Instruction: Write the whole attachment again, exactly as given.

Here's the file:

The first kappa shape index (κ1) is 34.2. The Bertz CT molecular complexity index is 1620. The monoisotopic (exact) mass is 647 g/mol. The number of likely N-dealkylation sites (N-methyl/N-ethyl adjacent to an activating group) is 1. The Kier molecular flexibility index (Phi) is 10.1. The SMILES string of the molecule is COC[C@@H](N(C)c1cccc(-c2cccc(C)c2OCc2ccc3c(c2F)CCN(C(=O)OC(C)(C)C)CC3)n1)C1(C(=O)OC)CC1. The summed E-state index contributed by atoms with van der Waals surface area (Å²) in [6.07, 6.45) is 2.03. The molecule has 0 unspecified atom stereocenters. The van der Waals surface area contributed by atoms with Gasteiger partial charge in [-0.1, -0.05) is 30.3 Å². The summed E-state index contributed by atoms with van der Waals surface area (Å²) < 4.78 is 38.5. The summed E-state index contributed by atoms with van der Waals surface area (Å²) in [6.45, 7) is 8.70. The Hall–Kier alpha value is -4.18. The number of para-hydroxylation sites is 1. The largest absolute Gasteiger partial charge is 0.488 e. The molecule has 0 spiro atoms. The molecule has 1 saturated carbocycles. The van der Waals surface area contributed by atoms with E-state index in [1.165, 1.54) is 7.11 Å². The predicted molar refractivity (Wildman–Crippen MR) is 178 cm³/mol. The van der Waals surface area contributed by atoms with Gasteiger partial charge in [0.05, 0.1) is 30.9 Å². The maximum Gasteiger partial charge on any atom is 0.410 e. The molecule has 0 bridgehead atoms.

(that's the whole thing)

The first kappa shape index (κ1) is 34.2. The Bertz CT molecular complexity index is 1620. The monoisotopic (exact) mass is 647 g/mol. The number of likely N-dealkylation sites (N-methyl/N-ethyl adjacent to an activating group) is 1. The Kier molecular flexibility index (Phi) is 10.1. The SMILES string of the molecule is COC[C@@H](N(C)c1cccc(-c2cccc(C)c2OCc2ccc3c(c2F)CCN(C(=O)OC(C)(C)C)CC3)n1)C1(C(=O)OC)CC1. The summed E-state index contributed by atoms with van der Waals surface area (Å²) in [6.07, 6.45) is 2.03. The molecule has 0 unspecified atom stereocenters. The van der Waals surface area contributed by atoms with Gasteiger partial charge in [-0.1, -0.05) is 30.3 Å². The summed E-state index contributed by atoms with van der Waals surface area (Å²) < 4.78 is 38.5. The summed E-state index contributed by atoms with van der Waals surface area (Å²) in [6.45, 7) is 8.70. The Hall–Kier alpha value is -4.18. The number of para-hydroxylation sites is 1. The largest absolute Gasteiger partial charge is 0.488 e. The molecule has 0 spiro atoms. The molecule has 1 saturated carbocycles. The van der Waals surface area contributed by atoms with E-state index in [1.165, 1.54) is 7.11 Å². The predicted molar refractivity (Wildman–Crippen MR) is 178 cm³/mol. The van der Waals surface area contributed by atoms with Gasteiger partial charge in [0.05, 0.1) is 30.9 Å². The maximum Gasteiger partial charge on any atom is 0.410 e. The molecule has 0 bridgehead atoms.